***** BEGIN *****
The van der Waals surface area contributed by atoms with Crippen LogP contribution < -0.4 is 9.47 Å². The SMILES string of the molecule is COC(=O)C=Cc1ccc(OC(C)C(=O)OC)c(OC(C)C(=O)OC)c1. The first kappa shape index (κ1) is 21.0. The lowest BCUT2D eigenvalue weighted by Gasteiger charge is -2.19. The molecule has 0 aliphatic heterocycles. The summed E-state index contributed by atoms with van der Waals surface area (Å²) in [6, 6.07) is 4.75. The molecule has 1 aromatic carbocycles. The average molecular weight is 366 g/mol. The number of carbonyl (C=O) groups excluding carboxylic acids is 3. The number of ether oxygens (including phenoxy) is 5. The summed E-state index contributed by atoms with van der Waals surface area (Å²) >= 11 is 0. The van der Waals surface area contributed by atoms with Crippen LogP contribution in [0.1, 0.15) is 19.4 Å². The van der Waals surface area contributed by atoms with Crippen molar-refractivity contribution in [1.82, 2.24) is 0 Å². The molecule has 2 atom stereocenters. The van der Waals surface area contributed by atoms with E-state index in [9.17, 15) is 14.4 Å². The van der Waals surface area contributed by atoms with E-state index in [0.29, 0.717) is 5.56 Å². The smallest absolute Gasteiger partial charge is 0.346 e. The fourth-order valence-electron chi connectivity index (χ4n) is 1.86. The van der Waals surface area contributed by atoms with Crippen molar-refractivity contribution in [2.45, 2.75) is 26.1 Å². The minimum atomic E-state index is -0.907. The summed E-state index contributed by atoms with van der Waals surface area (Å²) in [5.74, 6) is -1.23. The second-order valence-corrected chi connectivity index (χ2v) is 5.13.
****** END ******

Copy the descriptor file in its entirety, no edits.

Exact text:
The van der Waals surface area contributed by atoms with Crippen LogP contribution < -0.4 is 9.47 Å². The SMILES string of the molecule is COC(=O)C=Cc1ccc(OC(C)C(=O)OC)c(OC(C)C(=O)OC)c1. The first kappa shape index (κ1) is 21.0. The lowest BCUT2D eigenvalue weighted by Gasteiger charge is -2.19. The molecule has 0 aliphatic heterocycles. The summed E-state index contributed by atoms with van der Waals surface area (Å²) in [6, 6.07) is 4.75. The molecule has 1 aromatic carbocycles. The average molecular weight is 366 g/mol. The number of carbonyl (C=O) groups excluding carboxylic acids is 3. The number of ether oxygens (including phenoxy) is 5. The summed E-state index contributed by atoms with van der Waals surface area (Å²) >= 11 is 0. The van der Waals surface area contributed by atoms with Crippen LogP contribution in [0.1, 0.15) is 19.4 Å². The van der Waals surface area contributed by atoms with Crippen molar-refractivity contribution in [1.82, 2.24) is 0 Å². The molecule has 2 atom stereocenters. The van der Waals surface area contributed by atoms with E-state index in [9.17, 15) is 14.4 Å². The van der Waals surface area contributed by atoms with E-state index in [0.29, 0.717) is 5.56 Å². The smallest absolute Gasteiger partial charge is 0.346 e. The fourth-order valence-electron chi connectivity index (χ4n) is 1.86. The van der Waals surface area contributed by atoms with Crippen molar-refractivity contribution in [2.45, 2.75) is 26.1 Å². The minimum atomic E-state index is -0.907. The summed E-state index contributed by atoms with van der Waals surface area (Å²) in [5.74, 6) is -1.23. The second-order valence-corrected chi connectivity index (χ2v) is 5.13.